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Studies Uncover Long-term Effects of TBI


  • Published: 2017-02-10 : Author: Cincinnati Children's Hospital Medical Center : Contact: cincinnatichildrens.org
  • Synopsis: What will my child be like 10 years from now? Researchers present on long-term effects of TBI - an average of 7 years after injury.

Quote: "More than 630,000 children and teenagers in the United States are treated in emergency rooms for TBI each year."

Main Document

Doctors are beginning to get answers to the question that every parent whose child has had a traumatic brain injury (TBI) wants to know: What will my child be like 10 years from now?

In a study to be presented Friday Feb. 10 at the annual meeting of the Association of Academic Physiatrists in Las Vegas, researchers from Cincinnati Children's will present research on long-term effects of TBI -- an average of seven years after injury. Patients with mild to moderate brain injuries are two times more likely to have developed attention problems, and those with severe injuries are five times more likely to develop secondary ADHD. These researchers are also finding that the family environment influences the development of these attention problems.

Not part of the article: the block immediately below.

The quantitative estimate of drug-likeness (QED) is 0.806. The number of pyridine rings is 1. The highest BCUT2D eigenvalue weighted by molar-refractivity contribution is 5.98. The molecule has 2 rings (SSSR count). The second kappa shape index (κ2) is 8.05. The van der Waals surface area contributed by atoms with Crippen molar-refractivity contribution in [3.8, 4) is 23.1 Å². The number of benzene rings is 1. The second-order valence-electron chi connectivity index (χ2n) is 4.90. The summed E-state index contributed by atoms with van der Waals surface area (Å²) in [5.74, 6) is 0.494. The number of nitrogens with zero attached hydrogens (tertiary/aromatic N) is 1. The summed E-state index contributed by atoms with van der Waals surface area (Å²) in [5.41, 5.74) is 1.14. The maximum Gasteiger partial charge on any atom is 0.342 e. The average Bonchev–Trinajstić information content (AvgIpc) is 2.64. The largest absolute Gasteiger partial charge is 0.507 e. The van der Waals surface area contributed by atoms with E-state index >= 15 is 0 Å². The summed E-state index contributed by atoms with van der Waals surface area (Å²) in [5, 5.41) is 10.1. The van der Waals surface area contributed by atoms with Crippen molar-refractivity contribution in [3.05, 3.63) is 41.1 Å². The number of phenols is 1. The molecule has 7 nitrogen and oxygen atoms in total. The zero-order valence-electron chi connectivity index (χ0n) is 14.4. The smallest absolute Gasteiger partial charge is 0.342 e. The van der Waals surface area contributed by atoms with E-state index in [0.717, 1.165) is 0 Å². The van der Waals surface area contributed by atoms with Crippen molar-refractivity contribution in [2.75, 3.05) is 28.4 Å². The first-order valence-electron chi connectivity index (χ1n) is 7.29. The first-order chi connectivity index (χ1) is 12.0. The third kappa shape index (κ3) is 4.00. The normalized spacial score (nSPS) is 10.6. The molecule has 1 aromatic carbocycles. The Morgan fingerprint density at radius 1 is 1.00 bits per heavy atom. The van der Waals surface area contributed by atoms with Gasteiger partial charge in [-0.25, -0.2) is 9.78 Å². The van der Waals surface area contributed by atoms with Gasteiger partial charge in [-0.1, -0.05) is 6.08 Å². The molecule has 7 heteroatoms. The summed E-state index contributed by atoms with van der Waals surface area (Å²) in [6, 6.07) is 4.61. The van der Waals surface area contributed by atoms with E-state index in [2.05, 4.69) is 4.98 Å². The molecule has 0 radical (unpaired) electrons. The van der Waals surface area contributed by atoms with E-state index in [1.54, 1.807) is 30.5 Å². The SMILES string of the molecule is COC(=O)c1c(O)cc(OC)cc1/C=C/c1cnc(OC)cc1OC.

More than 630,000 children and teenagers in the United States are treated in emergency rooms for TBI each year. But predictors of recovery following TBI, particularly the roles of genes and environment, are unclear. These environmental factors include family functioning, parenting practices, home environment, and socioeconomic status. Researchers at Cincinnati Children's are working to identify genes important to recovery after TBI and understand how these genes may interact with environmental factors to influence recovery.

Using neuroimaging and other technologies, scientists are also learning more about brain structure and connectivity related to persistent symptoms after TBI. In a not-yet-published Cincinnati Children's study, for example, researchers investigated the structural connectivity of brain networks following aerobic training. The recovery of structural connectivity they discovered suggests that aerobic training may lead to improvement in symptoms.

Over the past two decades, investigators at Cincinnati Children's have conducted a series of studies to develop and test interventions to improve cognitive and behavioral outcomes following pediatric brain injury. They developed an innovative web-based program that provides family-centered training in problem-solving, communication, and self-regulation.


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